The chicken or the egg?

Posted on June 17, 2014

According to Associate Professor Robyn Alders, Principal Research Fellow in the University of Sydney’s Faculty of Veterinary Science, we can have them both – that is for consumption!

At the invitation of UP’s Institute for Food, Nutrition and Well-being and the Faculty of Veterinary Science, Prof Alders presented an insightful talk on village poultry, which is the poultry production system commonly found in rural areas and involves indigenous chicken genotypes.

In her address at Onderstepoort Campus early in June, she presented village poultry farming as a viable option for addressing malnutrition in Africa and pointed out that it provides an economic benefit for rural villagers wanting to make a living from village poultry by offering a ’high-benefit cost ratio’. It also provides ‘assets’ to rural women who are more likely to invest their hard-earned income in their children’s education to improve their lives.

In addition to providing in nutritional needs, chickens can also be bartered for other items, or sold to obtain money to pay school fees or buy things like medicine and clothing. They therefore represent a source of cash, basically a ’living bank’, for emergencies and small purchases. Village chickens provide manure that can be used to fertilise home gardens and can play a role in pest control where villagers grow their own crops for household use.

The meat and eggs of village chickens are often the main source of animal protein consumed in rural areas. They provide high-quality proteins and vitamins that are essential to health, growth and general wellbeing. Hence they contribute to a nutritious, balanced diet and are also quick and easy to prepare.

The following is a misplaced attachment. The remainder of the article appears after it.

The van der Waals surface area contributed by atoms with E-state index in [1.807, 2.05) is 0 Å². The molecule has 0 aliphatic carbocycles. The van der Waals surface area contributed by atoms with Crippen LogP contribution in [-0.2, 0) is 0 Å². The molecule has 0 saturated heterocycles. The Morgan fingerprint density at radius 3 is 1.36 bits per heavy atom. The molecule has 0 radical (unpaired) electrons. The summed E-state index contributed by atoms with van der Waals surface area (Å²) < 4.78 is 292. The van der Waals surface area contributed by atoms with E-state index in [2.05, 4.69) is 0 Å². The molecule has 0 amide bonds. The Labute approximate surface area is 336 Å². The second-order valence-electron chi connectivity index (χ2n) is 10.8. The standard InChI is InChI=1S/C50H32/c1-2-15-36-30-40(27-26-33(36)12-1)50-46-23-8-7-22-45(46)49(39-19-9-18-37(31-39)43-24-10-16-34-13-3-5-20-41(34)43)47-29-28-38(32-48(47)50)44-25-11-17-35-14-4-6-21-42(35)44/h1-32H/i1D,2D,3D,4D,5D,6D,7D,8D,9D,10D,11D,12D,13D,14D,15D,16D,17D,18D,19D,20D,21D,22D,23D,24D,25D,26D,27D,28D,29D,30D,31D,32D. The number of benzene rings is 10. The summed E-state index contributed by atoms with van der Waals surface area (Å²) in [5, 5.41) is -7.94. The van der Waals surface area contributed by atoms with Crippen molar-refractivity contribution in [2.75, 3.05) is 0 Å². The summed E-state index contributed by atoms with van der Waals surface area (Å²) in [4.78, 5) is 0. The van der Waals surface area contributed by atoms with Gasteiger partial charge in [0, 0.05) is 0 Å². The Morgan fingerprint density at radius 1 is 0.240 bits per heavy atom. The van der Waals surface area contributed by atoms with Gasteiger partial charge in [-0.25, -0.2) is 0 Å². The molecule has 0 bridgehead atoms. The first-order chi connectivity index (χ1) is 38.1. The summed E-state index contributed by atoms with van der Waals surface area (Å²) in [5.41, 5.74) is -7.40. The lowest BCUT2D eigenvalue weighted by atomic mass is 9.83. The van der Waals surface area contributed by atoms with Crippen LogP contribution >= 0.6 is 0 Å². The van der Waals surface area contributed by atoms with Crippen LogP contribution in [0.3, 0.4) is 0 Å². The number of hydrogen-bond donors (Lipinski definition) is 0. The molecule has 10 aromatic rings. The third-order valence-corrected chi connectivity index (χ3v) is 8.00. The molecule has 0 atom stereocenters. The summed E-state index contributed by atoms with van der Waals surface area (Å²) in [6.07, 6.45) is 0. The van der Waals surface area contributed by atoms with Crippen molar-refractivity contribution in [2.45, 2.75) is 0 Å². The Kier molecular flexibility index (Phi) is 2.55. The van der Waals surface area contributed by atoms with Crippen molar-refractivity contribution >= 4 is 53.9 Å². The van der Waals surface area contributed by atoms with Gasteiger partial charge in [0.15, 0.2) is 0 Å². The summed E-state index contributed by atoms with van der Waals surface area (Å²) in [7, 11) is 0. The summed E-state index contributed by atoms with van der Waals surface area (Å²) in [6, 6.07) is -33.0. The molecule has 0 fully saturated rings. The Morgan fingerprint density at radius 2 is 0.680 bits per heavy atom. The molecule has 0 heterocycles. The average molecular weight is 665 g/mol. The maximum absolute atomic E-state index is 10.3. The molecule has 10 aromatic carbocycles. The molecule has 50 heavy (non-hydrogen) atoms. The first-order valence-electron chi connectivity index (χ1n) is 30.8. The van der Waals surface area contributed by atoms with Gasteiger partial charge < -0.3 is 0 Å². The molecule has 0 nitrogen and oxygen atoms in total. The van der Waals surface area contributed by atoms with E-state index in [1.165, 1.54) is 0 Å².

Prof Alders pointed out that with the progress made in relevant research, we can help sustain food supplies and manage veterinary problems associated with village poultry production. This research can go a long way towards controlling diseases like Newcastle disease, which causes considerable financial losses to farmers and drives poultry prices up. This research can also facilitate the implementation of simple changes in the way village poultry is managed so as to enhance nutrition and income generation through the sale of surplus chickens or eggs to improve the living conditions of many rural families.

UP’s Prof Sheryl Hendriks, who helped organise this event together with Dr Langa Simela, added that besides the physical benefits, the sense of accomplishment experienced by people involved in successful poultry and backyard farming also offers valuable mental health benefits. 

- Author Myan Subrayan
Published by Lorraine Makena

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